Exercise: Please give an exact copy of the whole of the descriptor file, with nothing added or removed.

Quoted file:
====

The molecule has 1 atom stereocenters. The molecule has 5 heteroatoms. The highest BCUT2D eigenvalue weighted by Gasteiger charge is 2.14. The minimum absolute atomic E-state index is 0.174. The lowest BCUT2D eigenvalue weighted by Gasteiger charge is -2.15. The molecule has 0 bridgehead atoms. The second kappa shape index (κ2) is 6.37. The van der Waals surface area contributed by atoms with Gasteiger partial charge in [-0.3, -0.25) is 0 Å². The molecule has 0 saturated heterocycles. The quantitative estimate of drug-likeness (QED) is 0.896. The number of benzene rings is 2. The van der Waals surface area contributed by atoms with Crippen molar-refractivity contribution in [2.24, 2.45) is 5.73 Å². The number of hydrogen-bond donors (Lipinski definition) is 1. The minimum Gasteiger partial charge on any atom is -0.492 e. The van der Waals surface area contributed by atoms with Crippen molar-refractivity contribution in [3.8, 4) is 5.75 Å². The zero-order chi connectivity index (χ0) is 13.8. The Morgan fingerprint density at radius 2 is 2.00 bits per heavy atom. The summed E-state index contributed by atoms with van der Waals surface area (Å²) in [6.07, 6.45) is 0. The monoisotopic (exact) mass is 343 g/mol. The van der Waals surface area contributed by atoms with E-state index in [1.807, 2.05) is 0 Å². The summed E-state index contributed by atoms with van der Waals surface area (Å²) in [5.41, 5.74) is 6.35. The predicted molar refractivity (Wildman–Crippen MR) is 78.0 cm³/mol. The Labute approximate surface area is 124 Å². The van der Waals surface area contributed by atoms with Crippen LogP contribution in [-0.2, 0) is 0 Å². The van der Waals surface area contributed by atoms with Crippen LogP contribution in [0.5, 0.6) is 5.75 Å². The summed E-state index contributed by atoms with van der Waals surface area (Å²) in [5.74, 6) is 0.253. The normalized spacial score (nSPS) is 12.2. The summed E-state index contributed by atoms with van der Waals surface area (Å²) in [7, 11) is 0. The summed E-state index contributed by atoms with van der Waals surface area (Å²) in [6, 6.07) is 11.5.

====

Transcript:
The molecule has 1 atom stereocenters. The molecule has 5 heteroatoms. The highest BCUT2D eigenvalue weighted by Gasteiger charge is 2.14. The minimum absolute atomic E-state index is 0.174. The lowest BCUT2D eigenvalue weighted by Gasteiger charge is -2.15. The molecule has 0 bridgehead atoms. The second kappa shape index (κ2) is 6.37. The van der Waals surface area contributed by atoms with Gasteiger partial charge in [-0.3, -0.25) is 0 Å². The molecule has 0 saturated heterocycles. The quantitative estimate of drug-likeness (QED) is 0.896. The number of benzene rings is 2. The van der Waals surface area contributed by atoms with Crippen molar-refractivity contribution in [2.24, 2.45) is 5.73 Å². The number of hydrogen-bond donors (Lipinski definition) is 1. The minimum Gasteiger partial charge on any atom is -0.492 e. The van der Waals surface area contributed by atoms with Crippen molar-refractivity contribution in [3.8, 4) is 5.75 Å². The zero-order chi connectivity index (χ0) is 13.8. The Morgan fingerprint density at radius 2 is 2.00 bits per heavy atom. The summed E-state index contributed by atoms with van der Waals surface area (Å²) in [6.07, 6.45) is 0. The monoisotopic (exact) mass is 343 g/mol. The van der Waals surface area contributed by atoms with E-state index in [1.807, 2.05) is 0 Å². The summed E-state index contributed by atoms with van der Waals surface area (Å²) in [5.41, 5.74) is 6.35. The predicted molar refractivity (Wildman–Crippen MR) is 78.0 cm³/mol. The Labute approximate surface area is 124 Å². The van der Waals surface area contributed by atoms with Crippen LogP contribution in [-0.2, 0) is 0 Å². The van der Waals surface area contributed by atoms with Crippen LogP contribution in [0.5, 0.6) is 5.75 Å². The summed E-state index contributed by atoms with van der Waals surface area (Å²) in [5.74, 6) is 0.253. The normalized spacial score (nSPS) is 12.2. The summed E-state index contributed by atoms with van der Waals surface area (Å²) in [7, 11) is 0. The summed E-state index contributed by atoms with van der Waals surface area (Å²) in [6, 6.07) is 11.5.